Xiangqi (Chinese chess)

Players 2-2
Length 10-180 minutes
Equipment Required one standard piecepack
Designer Traditional, adapted by TrevorLDavis
Version 1.0
Version Date2016-08-29
License CC-BY-SA


Xiangqi (also called Chinese chess) is a popular board game in Chinese communities and is a member of the chess family of games. Like chess it is possible to play with a single piecepack. Although not required, pawn saucers and/or an extra piecepack will improve the visual consistency of the game.


If using a single piecepack divide the suits into two (i.e. "astronomical" versus "power" suits or "dark" versus "light" suits) and give the relevant half of pieces to each player. If using two piecepacks give each player all the pieces from a single suit.

Xiangqi is traditionally played on the lines of a board 9 lines by 10 lines with each half of the board visually separated by a "river" and each half containing a 3-line by 3-line "palace". One logical setup is to have each player take out one of their ace tiles and then select 8 other tiles, flip them face down and arrange them into a board 2 tiles by 4 tiles. You should have two 2 tile by 4 tile boards, arrange them so that they are close but separated so that it almost looks like a 4 tile by 4 tile board but with a gap. The separation represents the "river" which some but not all pieces can cross. For artistic embellishment you can fill this gap with blue tiles (i.e. from the arms suit) if you remember pieces can not stop in the river. Each player take their set aside ace tile and put it in the row of tiles closest to them in the middle (i.e. on half of the second tile and half of the third tile). This will represent their palace which their advisors and generals (usually) cannot leave.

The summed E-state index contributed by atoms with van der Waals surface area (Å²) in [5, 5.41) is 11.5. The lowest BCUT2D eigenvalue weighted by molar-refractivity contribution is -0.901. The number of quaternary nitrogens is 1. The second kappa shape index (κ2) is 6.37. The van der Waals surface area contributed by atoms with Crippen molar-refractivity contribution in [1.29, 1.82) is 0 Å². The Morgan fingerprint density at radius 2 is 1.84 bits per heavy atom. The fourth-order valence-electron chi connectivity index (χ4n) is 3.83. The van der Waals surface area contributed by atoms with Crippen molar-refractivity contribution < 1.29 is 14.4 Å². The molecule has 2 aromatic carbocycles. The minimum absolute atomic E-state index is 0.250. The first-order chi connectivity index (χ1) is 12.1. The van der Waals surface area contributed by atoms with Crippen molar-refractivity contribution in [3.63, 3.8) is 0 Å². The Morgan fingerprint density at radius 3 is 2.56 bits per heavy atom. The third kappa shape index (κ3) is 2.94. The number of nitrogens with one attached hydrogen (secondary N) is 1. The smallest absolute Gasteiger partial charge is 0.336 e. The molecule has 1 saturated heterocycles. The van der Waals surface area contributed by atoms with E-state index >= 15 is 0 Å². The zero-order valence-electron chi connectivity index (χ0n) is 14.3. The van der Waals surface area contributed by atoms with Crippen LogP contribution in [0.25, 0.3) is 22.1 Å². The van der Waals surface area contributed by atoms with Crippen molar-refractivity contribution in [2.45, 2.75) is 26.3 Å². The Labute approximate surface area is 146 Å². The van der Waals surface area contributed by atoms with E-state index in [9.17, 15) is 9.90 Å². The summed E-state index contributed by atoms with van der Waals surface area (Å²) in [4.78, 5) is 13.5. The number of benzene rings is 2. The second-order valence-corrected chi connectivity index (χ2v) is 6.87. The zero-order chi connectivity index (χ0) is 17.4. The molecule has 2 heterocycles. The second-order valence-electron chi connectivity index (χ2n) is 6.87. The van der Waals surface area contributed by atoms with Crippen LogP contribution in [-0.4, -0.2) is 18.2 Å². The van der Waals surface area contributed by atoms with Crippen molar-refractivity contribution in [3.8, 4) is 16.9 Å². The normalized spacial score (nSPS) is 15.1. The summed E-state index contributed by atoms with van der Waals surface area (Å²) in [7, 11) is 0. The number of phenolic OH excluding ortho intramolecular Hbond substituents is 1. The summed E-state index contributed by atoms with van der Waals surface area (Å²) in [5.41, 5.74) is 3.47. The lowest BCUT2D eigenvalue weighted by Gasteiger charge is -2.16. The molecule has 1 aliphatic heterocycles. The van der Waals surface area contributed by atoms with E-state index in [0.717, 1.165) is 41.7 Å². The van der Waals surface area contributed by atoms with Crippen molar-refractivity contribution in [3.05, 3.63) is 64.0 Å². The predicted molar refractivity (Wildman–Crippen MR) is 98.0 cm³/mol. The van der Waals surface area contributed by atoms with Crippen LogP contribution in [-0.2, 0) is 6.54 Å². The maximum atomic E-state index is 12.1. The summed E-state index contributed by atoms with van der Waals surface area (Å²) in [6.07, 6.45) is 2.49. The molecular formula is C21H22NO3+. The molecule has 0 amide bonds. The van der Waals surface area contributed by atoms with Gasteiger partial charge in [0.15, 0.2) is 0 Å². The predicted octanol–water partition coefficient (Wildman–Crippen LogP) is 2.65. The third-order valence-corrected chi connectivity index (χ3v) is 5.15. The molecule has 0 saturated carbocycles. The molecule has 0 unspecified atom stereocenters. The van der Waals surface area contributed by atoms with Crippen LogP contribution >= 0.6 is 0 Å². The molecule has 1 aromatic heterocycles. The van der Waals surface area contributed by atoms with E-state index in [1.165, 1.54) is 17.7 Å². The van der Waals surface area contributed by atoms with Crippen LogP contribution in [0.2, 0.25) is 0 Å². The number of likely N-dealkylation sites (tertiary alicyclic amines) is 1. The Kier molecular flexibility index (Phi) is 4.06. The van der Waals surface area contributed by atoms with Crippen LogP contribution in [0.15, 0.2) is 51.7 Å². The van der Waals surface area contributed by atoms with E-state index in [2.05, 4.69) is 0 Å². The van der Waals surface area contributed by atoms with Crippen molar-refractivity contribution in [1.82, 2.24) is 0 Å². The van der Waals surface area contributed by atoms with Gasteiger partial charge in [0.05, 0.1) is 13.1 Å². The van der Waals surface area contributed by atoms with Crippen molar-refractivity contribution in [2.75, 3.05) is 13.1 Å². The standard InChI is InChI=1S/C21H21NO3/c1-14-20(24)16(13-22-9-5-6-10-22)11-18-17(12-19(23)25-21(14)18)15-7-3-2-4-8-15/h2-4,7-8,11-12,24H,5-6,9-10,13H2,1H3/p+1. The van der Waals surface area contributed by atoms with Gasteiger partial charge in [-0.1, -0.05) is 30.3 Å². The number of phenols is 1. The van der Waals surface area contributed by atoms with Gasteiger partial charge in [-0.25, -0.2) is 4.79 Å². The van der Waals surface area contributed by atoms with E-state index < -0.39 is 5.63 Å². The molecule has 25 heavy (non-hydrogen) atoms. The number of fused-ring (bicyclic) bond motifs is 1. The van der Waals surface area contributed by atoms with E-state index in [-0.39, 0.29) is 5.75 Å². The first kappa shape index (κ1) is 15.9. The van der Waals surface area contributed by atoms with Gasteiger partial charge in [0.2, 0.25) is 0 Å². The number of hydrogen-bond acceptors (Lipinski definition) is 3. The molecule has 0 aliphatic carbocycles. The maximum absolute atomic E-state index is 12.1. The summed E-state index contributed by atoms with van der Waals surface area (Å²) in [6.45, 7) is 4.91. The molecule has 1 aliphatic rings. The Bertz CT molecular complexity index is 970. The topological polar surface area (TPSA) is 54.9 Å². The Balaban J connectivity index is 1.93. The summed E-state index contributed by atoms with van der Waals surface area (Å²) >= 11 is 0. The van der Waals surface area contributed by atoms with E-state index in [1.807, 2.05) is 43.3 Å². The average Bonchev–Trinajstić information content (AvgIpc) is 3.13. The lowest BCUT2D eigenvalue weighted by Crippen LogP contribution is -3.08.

Each player has 5 soldiers, 2 cannons, 2 chariots, 2 horses, 2 elephants, 2 advisors, and one general. Recommended setup is for each player to use dice (suit symbol showing on top) as chariots, pawns as cannons, 2-valued coins as horses, 4-valued coins as elephants, null-valued coins as advisors, and one ace-valued coin as a general. Flip five remaining coins face down and use them as soldiers. Always orient all coins towards your opponent's side. If you have pawn saucers use them instead of 2-valued coins for the horses - then every piece that can cross the river (chariots, pawns, cannons, and horses) is colored and orientation is redundant, otherwise one must distinguish opposing horses by orientation. Elephants, advisors, and general generally cannot cross the river - the one exception is the game ending "flying general" move if there is no piece in between opposing generals.


Wikipedia (CC-BY-SA): https://en.wikipedia.org/wiki/Xiangqi

BGG Page: https://boardgamegeek.com/boardgame/2393/xiangqi


There are many xiangqi rule sets some of which meet the definition of free culture. A link is provided to a rule set under a Creative Commons Attribution-ShareAlike? license. Since the game has been played for hundreds of years public domain rule sets likely exist but they might all be in traditional Chinese.

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